Thanks for your comments:-) Your post reflects clear thinking and forward planning that takes into account the challenges that can arise from staff changes and other issues beyond our control. Infrastructure is certainly an issue to grapple with, but equally schools can start small - Kevin Honeycutt at ULearn12 urged us not to wait..I wonder what creative, exciting learning can be achieved within the current environment? Often, a fresh exploration of the content/pedagogy can be the key to making the most of what we have while we plan for the futureSmile

  • Karen Spencer (View all users posts) 29 Oct 2012 8:48am ()

    LIke Tessa, I have very much enjoyed following this rich thread. A community conversaton, in which we respond to each other's stories, has developed, which must be very comforting to all of us, particularly those of you who feel isolated or uncertain of the way ahead... this is a great example of how an online community can provide support for face-to-face, and what a fantastic resource that is available to others for the future:-)

    Ahead of this week's webinar, I thought I'd pick out the themes that are emerging across last week's comments and remind you of the supporting resources on Enabling e-Learning TKI...


    The framework as roadmap

    There have been many affirmations, such as those from Annette, of the tool being useful as a way to provide motivation and give direction. Several of you have talked about it providing an opportunity to renew and build on efforts from ICT PD a few years ago.

    David JG touched on the importance of the dimensions working in tandem, not in isolation, and at any one time there may be elements of 'extending'  across some but not all dimensions…even if a school 'reaches' empowering, it needs on-going review and evaluation to sustain that progress, especially in the face of staff changes, community developments and so on.



    There have been several stories about distributed leadership of e-learning across the school. Justine raised the question that, if there isn't an an obvious ICT leader in the school, where to begin? How might other schools tackle this? Instead, is there a keen leader of teaching/learning combined with the possibility of working with an external mentor? How might we use the VLN/Enabling e-Learning online facilitators here?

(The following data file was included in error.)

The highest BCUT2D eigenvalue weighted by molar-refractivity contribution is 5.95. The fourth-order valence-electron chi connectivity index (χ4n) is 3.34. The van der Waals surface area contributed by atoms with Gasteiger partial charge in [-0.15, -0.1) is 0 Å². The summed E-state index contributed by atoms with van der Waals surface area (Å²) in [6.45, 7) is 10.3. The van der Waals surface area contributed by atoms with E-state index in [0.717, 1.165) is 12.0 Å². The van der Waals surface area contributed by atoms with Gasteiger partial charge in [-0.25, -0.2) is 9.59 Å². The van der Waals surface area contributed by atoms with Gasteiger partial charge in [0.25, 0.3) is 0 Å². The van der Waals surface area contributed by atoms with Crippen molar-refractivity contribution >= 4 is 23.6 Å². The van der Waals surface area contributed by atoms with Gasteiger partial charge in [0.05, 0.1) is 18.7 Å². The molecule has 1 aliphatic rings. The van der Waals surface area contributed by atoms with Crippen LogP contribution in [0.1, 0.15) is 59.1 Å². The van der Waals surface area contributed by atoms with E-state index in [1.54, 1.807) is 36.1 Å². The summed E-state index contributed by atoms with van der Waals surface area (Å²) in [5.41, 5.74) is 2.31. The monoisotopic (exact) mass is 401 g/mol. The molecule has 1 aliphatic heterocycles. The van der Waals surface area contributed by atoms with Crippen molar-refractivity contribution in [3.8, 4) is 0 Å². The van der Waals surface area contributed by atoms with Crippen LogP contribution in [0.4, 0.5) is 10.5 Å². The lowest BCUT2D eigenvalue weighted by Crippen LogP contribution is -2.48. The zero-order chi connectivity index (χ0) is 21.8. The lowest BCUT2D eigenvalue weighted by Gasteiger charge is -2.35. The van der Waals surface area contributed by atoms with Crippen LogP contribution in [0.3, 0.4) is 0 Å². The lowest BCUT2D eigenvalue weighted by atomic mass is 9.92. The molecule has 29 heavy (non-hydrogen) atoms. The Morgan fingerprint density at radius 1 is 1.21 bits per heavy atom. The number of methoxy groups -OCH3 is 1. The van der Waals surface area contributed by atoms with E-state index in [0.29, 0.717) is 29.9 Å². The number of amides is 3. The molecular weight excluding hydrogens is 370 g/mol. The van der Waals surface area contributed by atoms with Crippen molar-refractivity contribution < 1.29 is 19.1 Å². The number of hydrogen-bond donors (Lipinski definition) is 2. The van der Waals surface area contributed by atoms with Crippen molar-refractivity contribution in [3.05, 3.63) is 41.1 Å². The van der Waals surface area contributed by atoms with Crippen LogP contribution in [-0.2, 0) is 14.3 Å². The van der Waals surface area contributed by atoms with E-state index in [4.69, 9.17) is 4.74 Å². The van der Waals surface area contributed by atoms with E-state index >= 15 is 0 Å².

Teaching & Learning

    Plenty of discussion about the way e-learning integrates into what actually happens in the classroom. For example, Nane and James C reminded us that the development of e-learning is really a development in pedagogy and understanding of learning areas. In some cases, PD around collaborative, culturally responsive pedagogy may be needed before we roll out a whole new raft of technologies; as Sharon says, we don't want to be pouring old wine in new bottles;-)

    Several posts reflected a shift from the use of e-learning as a discrete lesson on the timetable to being embedded across the curriculum (although of course, there will be discrete Technology learning too).

    Daniel touched on the different ways in which our students can harness technologies to show their strengths - this is the heart of it all - finding multiple pathways so our students can shine. e-Learning can offer ways to differentiate our approaches in ways that might have been too time-consuming or unmanageable before - and here's where effective learning design comes in.



    Jason, Daniel and Matthew W, amongst others, all reminded us of the vital importance of the trial - that deliberate testing and evaluation of ideas and initiatives. This sits at the heart of the 'enabling' phase. We can never keep up with the technology changes - but we can have rigorous processes in place to adapt and respond flexibly. Daryl's example highlights the importance of getting an infrastructure ready for BYOD - and this also highlights the importance of PD needed for so that we make the most of what BYOD offers to students (a hidden cost, perhaps?)


    Professional Learning

    David and Tessa explore the value of staff choice and of building on existing skills and strengths within the overall direction of the plan - and Jane made the valuable comment that we need to be talking to staff to establish their needs, feelings etc. Will a survey always be sufficient? How else can we establish our staff's needs in the same way as we do for our students? 

    As Justine and others have mentioned, staff (apparent) resistance is an emerging theme.  Tessa offered a great post that reminds us not to judge our staff learners to quickly, that culture change and the introduction of any new initiative requires deliberate management.


    Phew! A long post - but one that is testament to all your contributions so far. Tessa, Greg and I are looking forward to talking with many of you in the webinar on Wednesday.

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e-Learning: Leadership

e-Learning: Leadership

Exploring leadership for change, vision, policy and strategy that integrates ICTs into learning.